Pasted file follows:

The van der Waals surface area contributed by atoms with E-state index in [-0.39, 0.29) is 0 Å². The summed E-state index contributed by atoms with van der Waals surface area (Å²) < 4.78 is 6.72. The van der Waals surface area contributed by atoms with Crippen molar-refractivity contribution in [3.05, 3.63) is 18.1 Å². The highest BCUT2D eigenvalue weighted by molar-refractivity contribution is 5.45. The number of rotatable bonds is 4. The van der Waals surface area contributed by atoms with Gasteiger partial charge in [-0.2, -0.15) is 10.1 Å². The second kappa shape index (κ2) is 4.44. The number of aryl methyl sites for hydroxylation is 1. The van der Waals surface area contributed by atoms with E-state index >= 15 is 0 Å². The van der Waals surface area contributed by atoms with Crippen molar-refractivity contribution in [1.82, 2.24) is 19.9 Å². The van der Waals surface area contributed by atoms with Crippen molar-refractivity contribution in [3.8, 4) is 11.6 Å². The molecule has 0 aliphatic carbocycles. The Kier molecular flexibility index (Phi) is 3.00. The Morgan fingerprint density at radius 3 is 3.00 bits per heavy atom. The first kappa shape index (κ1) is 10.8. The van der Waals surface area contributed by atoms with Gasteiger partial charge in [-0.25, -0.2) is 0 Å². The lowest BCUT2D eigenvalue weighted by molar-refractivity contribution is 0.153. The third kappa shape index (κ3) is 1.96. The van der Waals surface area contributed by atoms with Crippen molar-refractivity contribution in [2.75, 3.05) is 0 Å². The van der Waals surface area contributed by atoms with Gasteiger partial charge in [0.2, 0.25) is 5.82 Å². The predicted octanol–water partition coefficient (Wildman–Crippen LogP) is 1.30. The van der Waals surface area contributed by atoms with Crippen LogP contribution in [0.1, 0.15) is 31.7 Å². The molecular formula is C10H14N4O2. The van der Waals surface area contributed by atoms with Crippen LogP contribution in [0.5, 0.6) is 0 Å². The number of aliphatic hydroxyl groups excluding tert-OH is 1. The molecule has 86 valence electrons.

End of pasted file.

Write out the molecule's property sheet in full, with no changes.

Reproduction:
The van der Waals surface area contributed by atoms with E-state index in [-0.39, 0.29) is 0 Å². The summed E-state index contributed by atoms with van der Waals surface area (Å²) < 4.78 is 6.72. The van der Waals surface area contributed by atoms with Crippen molar-refractivity contribution in [3.05, 3.63) is 18.1 Å². The highest BCUT2D eigenvalue weighted by molar-refractivity contribution is 5.45. The number of rotatable bonds is 4. The van der Waals surface area contributed by atoms with Gasteiger partial charge in [-0.2, -0.15) is 10.1 Å². The second kappa shape index (κ2) is 4.44. The number of aryl methyl sites for hydroxylation is 1. The van der Waals surface area contributed by atoms with E-state index >= 15 is 0 Å². The van der Waals surface area contributed by atoms with Crippen molar-refractivity contribution in [1.82, 2.24) is 19.9 Å². The van der Waals surface area contributed by atoms with Crippen molar-refractivity contribution in [3.8, 4) is 11.6 Å². The molecule has 0 aliphatic carbocycles. The Kier molecular flexibility index (Phi) is 3.00. The Morgan fingerprint density at radius 3 is 3.00 bits per heavy atom. The first kappa shape index (κ1) is 10.8. The van der Waals surface area contributed by atoms with Gasteiger partial charge in [-0.25, -0.2) is 0 Å². The lowest BCUT2D eigenvalue weighted by molar-refractivity contribution is 0.153. The third kappa shape index (κ3) is 1.96. The van der Waals surface area contributed by atoms with Crippen molar-refractivity contribution in [2.75, 3.05) is 0 Å². The van der Waals surface area contributed by atoms with Gasteiger partial charge in [0.2, 0.25) is 5.82 Å². The predicted octanol–water partition coefficient (Wildman–Crippen LogP) is 1.30. The van der Waals surface area contributed by atoms with Crippen LogP contribution in [0.1, 0.15) is 31.7 Å². The molecular formula is C10H14N4O2. The van der Waals surface area contributed by atoms with Crippen LogP contribution in [0.5, 0.6) is 0 Å². The number of aliphatic hydroxyl groups excluding tert-OH is 1. The molecule has 86 valence electrons.